“Sam saw a white star twinkle for a while. The beauty of it smote his heart, as he looked up out of the forsaken land, and hope returned to him. For like a shaft, clear and cold, the thought pierced him that in the end the Shadow was only a small and passing thing: there was light and high beauty for ever beyond its reach.”
This message of hope for the meek, the weak, the powerless, and the downtrodden that is central to The Lord of the Rings was proclaimed by Jesus when He said, “Blessed are the meek, for they shall inherit the earth. Blessed are the peacemakers, for they shall be called the children of God.” Jesus was not born in power, but in meekness. His life began in a humble stable, His father was a simple carpenter, and His disciples were unlearned fishermen. He was a “companion of harlots,” and was called a demon-possessed bastard by the self-righteous religious leaders of His day who finally crucified Him to stop the spread of His doctrine that threatened to overthrow their powerful religious establishment.
“This is the hour of the Shire-folk, when they arise from their quiet fields, to shake the towers and counsels of the Great. Who of all the Wise could have foreseen it?”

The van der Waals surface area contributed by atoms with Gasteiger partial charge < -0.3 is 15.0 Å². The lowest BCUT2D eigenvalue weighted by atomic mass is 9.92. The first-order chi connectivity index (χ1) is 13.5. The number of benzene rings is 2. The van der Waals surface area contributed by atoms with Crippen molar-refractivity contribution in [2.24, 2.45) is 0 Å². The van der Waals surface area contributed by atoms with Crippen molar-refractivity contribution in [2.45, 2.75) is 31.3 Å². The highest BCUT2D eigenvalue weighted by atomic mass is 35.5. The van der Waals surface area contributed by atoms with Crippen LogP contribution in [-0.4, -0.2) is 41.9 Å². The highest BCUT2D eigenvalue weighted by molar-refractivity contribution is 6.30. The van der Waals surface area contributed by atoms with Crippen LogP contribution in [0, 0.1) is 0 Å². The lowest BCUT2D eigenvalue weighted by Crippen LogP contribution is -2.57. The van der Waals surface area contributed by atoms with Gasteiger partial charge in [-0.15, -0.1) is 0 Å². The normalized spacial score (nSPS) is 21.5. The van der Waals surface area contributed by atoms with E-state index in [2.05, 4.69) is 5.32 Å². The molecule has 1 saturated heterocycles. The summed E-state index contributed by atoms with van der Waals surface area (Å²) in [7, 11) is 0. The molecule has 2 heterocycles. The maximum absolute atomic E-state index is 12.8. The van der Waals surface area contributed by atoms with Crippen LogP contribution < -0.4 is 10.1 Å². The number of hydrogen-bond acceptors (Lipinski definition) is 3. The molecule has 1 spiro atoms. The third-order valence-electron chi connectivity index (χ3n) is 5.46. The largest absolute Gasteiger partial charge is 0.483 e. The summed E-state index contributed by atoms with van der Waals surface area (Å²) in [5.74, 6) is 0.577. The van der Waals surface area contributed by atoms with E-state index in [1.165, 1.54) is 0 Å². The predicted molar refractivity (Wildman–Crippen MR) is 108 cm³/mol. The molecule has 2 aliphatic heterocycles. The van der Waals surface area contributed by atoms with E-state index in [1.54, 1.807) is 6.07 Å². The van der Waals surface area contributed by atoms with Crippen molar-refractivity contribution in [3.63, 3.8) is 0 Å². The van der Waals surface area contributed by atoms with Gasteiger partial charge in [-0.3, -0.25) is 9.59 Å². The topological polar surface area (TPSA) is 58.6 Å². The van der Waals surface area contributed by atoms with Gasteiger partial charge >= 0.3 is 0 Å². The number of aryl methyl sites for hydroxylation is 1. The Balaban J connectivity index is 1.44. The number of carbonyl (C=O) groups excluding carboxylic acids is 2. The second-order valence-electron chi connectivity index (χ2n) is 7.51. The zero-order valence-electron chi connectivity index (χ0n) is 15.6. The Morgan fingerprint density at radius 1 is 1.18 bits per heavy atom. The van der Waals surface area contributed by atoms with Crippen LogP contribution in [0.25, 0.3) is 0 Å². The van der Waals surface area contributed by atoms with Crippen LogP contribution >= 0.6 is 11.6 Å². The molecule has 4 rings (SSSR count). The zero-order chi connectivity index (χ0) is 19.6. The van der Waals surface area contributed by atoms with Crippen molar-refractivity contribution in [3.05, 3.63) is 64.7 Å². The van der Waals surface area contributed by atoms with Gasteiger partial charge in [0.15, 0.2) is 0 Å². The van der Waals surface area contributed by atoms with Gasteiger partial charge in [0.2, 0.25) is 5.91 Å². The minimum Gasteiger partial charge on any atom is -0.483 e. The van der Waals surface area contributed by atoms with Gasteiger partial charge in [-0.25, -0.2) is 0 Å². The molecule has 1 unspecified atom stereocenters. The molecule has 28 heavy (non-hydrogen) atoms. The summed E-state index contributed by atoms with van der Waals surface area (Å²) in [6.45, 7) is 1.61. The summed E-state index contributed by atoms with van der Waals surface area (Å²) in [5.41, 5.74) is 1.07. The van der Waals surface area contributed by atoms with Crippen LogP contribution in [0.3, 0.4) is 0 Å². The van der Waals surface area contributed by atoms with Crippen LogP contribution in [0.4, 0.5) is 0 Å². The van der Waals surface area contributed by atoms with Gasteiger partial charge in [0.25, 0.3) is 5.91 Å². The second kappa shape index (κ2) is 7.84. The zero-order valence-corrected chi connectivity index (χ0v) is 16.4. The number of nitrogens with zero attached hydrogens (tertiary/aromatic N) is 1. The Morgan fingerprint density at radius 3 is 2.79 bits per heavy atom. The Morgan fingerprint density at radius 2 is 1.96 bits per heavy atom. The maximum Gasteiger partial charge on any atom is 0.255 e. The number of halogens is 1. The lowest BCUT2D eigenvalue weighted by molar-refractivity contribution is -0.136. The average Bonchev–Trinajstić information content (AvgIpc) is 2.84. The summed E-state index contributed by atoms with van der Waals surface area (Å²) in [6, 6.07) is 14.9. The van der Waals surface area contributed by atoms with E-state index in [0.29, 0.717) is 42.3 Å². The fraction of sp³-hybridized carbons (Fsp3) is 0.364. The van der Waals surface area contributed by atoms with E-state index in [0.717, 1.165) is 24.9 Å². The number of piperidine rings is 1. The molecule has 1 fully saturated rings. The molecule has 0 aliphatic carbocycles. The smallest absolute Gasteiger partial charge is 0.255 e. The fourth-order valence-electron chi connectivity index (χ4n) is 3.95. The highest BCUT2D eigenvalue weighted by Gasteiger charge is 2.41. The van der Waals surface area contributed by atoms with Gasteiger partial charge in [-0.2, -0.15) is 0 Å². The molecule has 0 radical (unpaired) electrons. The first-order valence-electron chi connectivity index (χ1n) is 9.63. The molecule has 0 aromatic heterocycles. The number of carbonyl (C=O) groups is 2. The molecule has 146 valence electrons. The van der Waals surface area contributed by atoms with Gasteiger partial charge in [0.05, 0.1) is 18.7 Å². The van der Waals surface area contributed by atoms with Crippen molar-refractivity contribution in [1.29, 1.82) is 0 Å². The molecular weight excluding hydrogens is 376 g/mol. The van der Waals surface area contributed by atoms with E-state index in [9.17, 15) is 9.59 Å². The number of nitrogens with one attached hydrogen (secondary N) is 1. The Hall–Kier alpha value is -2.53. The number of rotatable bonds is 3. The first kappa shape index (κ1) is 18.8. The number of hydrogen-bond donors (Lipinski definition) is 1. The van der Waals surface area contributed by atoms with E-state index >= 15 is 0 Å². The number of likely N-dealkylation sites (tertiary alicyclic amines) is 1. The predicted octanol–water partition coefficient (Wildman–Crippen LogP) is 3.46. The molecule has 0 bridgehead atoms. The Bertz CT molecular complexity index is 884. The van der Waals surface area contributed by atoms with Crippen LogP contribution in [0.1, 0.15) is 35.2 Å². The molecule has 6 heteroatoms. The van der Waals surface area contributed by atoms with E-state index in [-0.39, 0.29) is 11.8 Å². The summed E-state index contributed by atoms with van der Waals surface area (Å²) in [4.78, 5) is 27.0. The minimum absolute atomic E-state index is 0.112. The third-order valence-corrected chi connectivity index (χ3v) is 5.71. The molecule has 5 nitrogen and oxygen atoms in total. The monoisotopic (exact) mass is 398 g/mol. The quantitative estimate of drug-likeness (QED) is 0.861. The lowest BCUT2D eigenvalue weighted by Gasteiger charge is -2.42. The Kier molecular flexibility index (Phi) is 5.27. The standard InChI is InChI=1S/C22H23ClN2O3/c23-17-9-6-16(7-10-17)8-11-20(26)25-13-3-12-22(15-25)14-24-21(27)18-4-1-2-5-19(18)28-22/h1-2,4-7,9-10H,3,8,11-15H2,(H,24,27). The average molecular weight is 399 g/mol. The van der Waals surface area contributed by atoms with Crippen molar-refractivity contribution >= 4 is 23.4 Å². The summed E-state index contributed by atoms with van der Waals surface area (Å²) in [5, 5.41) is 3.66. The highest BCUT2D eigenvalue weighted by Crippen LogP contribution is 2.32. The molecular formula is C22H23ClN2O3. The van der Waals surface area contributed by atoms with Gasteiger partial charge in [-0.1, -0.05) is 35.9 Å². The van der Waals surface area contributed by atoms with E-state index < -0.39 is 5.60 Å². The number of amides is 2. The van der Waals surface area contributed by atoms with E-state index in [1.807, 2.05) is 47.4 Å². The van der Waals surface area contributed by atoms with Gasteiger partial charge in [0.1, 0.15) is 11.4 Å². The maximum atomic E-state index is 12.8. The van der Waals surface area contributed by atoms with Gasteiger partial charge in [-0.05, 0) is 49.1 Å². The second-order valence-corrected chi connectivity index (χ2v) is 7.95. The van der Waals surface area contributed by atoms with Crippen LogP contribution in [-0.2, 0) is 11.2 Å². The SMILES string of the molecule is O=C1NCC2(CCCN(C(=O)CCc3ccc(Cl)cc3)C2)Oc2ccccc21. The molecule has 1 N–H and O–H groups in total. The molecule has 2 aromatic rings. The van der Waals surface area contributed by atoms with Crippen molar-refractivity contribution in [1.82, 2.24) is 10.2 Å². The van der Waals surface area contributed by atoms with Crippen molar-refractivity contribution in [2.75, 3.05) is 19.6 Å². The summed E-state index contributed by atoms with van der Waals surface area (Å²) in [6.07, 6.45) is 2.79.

Jesus’ radical message that brought such fear to the hearts of the ruling powers of His time was a message of love–true love, the love of God and the love of fellowman–the greatest force in the universe that will ultimately vanquish all evil. It is man’s rejection of the love of God and His loving laws that causes him to be selfish, unloving, vicious, and cruel–man’s inhumanity to man, which is so apparent in today’s weary world with its enslavement by oppression, tyranny, exploitation and the tortures of war. All of these evils are caused by man’s lack of love for God and each other and defiance of His laws of love and faith and peace and harmony with Him, each other, and His whole creation.
“The world is indeed full of peril, and in it there are many dark places; but still there is much that is fair, and though in all lands love is now mingled with grief, it grows perhaps the greater. Some there are among us who sing that the Shadow will draw back and peace shall come again. “
When Jesus was cruelly crucified, it seemed that the lights had gone out in the world and that His message of love had been quenched. But He had promised His disciples that His Spirit would live on in them as they spread the light of His love to others. He also said that He would one day return to conquer evil, hatred and all the wicked works of the Dark Lord and establish God’s kingdom of love on Earth. That day is coming soon! You can have Jesus’ spirit of love within your heart by praying this simple prayer:
“Dear Jesus, I believe that You are the Son of God and that You died for me. Please forgive me for my sins, come into my heart, and give me Your free gift of eternal life! In Jesus’ name I pray.”
[All italicized text is taken from The Lord of the Rings, by J.R.R.Tolkien.]
Copyright © 2008 The Family International
this is the 4 page tract in jpg files on A5 size paper